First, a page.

The Birds & The Bees: How to Talk to Your Teen About Sex
Updated: Jul 23, 2020
At 28 years old I have to admit that I still have no clue what the birds and the bees metaphor has to do with sex. I do know that my parents never gave the birds and the bees talk and I was kind of left to figure sex out on my own. Yeah, yeah I received your average Sex Education in my suburban Pennsylvania high school. I learned how to put a condom on a banana, and watched a cheesy movie about teen pregnancy. I was given all of the gory details about STIs and learned abstinence was the best policy. This not-so-comprehensive curriculum was suppose to give me a well-rounded education on sexuality, but my 14-year-old self left with many questions.
Does my penis look like every other guy's penis? What exactly does a vulva look like? How do I tell apart the urethra and vagina? Is anal sex an actual thing? Does everyone masturbate? Do guys shave their pubic hair off or do some guys just naturally have less than others?
Of course this led me to search for the answers to these questions from the only other source I knew of...pornography. Yes, porn was a "great" introduction into heterosexual, gay, and solo sex. I learned that "most" men's penises were circumcised and at least 8 inches long. I found out that "every" guy shaves their pubic hair off and "all" men have assess as smooth and perky as a Ken doll. When it came to sex itself both women and men liked it rough, fast, and impersonal. Condoms "magically" slid onto a man's penis right before penetration. Women "always" had orgasms. And PIV or PIA (Penis-in-Vagina or Penis-in-Anus) "should" last 15 minutes or longer.
Looking at my still growing teenage body, everything that I learned through porn was far from the truth for me (and probably most other teen boys out there)! No wonder many individuals have insecurities about their bodies, sexuality, and abilities! It was not until adulthood when I began to realize that sex, sexuality, and appearance were very subjective. Everyone's bodies, preferences, and sexual styles are unique to them.
This being said, I encourage parents to HAVE FACTUAL conversations with their children about sex and sexuality so that they are not left in the dark or resorting to pornography or their high school health teacher as the sole sources for their sexual education.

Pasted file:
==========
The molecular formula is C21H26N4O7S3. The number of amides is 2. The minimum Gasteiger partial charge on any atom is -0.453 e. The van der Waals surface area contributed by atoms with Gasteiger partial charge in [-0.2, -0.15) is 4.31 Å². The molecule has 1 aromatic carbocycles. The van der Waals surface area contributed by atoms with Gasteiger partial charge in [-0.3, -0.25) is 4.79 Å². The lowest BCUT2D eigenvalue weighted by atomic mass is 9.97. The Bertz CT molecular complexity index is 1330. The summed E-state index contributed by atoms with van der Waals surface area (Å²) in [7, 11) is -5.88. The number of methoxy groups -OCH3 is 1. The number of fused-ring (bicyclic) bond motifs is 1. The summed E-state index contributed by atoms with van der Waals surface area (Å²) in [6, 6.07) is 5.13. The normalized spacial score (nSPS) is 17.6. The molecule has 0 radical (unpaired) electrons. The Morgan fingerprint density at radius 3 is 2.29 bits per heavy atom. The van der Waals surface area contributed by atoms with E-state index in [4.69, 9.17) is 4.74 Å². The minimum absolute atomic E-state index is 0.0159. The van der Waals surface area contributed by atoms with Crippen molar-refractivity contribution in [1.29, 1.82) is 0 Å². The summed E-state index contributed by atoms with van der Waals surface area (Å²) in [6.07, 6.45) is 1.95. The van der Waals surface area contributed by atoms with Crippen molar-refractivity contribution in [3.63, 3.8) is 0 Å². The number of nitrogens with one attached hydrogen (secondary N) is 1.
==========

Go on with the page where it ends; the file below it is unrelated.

Tips for Having a Sexuality-Positive Conversation about Sexuality with Your Teen:
Sexuality education should occur starting when a child is young (keeping in mind what is developmentally appropriate for their age). There are many great books for kids and teens about sexuality. Having an ongoing conversation promotes openness between parent and child, and normalizes conversation about sexuality in the household.
Make an intentional effort to sit down and have conversations (on several occasions throughout your child's teenage years) about the following topics:
- Masturbation. Normalize masturbation and encourage/respect boundaries
around privacy among you, your child, and their siblings (i.e. respecting a
closed/locked bathroom, knocking before entering a bedroom or a bathroom,
etc.). This conversation is best during tween/early teens.
- Let your teen know that it's normal to be curious about sex. Explore with them
what their thoughts are about sex. What is sex to them? When do they think is an
appropriate age to have sex? Who do they think should have sex with one another
(i.e. boyfriend/girlfriend, friends, only adults, etc.)?
- Educate your teen on the truths about pornography, letting them know that what
is seen in porn is a dramatized version of what sex looks like and what naked
bodies look like. Normalize that genitals and bodies come in all shapes and sizes
with different amounts of hair.
- Discuss sexual consent and pressure. (i.e. only you can decide when is the best
time to have sex for you. No means, no. It's okay to say no.)
- Discuss protection and safe sex during intercourse.
Engage in an open dialogue with your teen about crushes for them AND their friends. This again helps open the door to discussion about relationships and intimacy.
Normalize curiosity as a whole, reminding teens that it is normal to be curious what their friends' and other's bodies may look like--male or female
If your child requests protection (i.e. birth control or condoms), have an open dialogue about their reasoning for the request. If you and your teen agree, help your teen set up an appointment with the PCP if needed and provide education on condoms, lubrication, birth control.
Leave the door open for your teen to ask you questions as/when they come up.
The more you present as open and willing to have an honest conversation about sexuality, the more comfortable your teen will feel about coming to you when having sexuality-related questions/feelings. Normalizing conversation about sexuality early on can help ease a teen's anxiety around sex/sexuality and increase their understanding about sexual diversity.
Below are some great online resources for teens and parents about sexuality: